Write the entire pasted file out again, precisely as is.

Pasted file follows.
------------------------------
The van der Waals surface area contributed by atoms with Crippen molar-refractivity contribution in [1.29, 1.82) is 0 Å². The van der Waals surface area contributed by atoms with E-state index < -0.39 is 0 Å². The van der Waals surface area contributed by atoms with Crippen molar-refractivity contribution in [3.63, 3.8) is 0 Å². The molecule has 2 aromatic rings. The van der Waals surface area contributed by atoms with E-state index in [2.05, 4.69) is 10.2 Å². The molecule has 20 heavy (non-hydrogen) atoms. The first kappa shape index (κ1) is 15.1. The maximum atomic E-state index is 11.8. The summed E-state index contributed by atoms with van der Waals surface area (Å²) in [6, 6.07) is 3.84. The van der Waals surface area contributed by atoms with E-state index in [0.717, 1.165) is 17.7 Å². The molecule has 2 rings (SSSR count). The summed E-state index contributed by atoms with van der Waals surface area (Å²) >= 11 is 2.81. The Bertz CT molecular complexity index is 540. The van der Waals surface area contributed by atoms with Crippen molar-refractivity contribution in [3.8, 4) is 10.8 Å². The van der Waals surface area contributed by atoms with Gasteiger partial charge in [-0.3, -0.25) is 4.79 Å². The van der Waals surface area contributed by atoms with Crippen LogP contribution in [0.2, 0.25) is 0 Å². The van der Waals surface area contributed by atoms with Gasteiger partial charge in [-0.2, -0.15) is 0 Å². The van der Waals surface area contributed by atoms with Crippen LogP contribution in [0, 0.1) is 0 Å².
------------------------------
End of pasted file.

The van der Waals surface area contributed by atoms with Crippen molar-refractivity contribution in [1.29, 1.82) is 0 Å². The van der Waals surface area contributed by atoms with E-state index < -0.39 is 0 Å². The van der Waals surface area contributed by atoms with Crippen molar-refractivity contribution in [3.63, 3.8) is 0 Å². The molecule has 2 aromatic rings. The van der Waals surface area contributed by atoms with E-state index in [2.05, 4.69) is 10.2 Å². The molecule has 20 heavy (non-hydrogen) atoms. The first kappa shape index (κ1) is 15.1. The maximum atomic E-state index is 11.8. The summed E-state index contributed by atoms with van der Waals surface area (Å²) in [6, 6.07) is 3.84. The van der Waals surface area contributed by atoms with E-state index in [0.717, 1.165) is 17.7 Å². The molecule has 2 rings (SSSR count). The summed E-state index contributed by atoms with van der Waals surface area (Å²) >= 11 is 2.81. The Bertz CT molecular complexity index is 540. The van der Waals surface area contributed by atoms with Crippen molar-refractivity contribution in [3.8, 4) is 10.8 Å². The van der Waals surface area contributed by atoms with Gasteiger partial charge in [-0.3, -0.25) is 4.79 Å². The van der Waals surface area contributed by atoms with Crippen LogP contribution in [0.2, 0.25) is 0 Å². The van der Waals surface area contributed by atoms with Gasteiger partial charge in [-0.2, -0.15) is 0 Å². The van der Waals surface area contributed by atoms with Crippen LogP contribution in [0, 0.1) is 0 Å².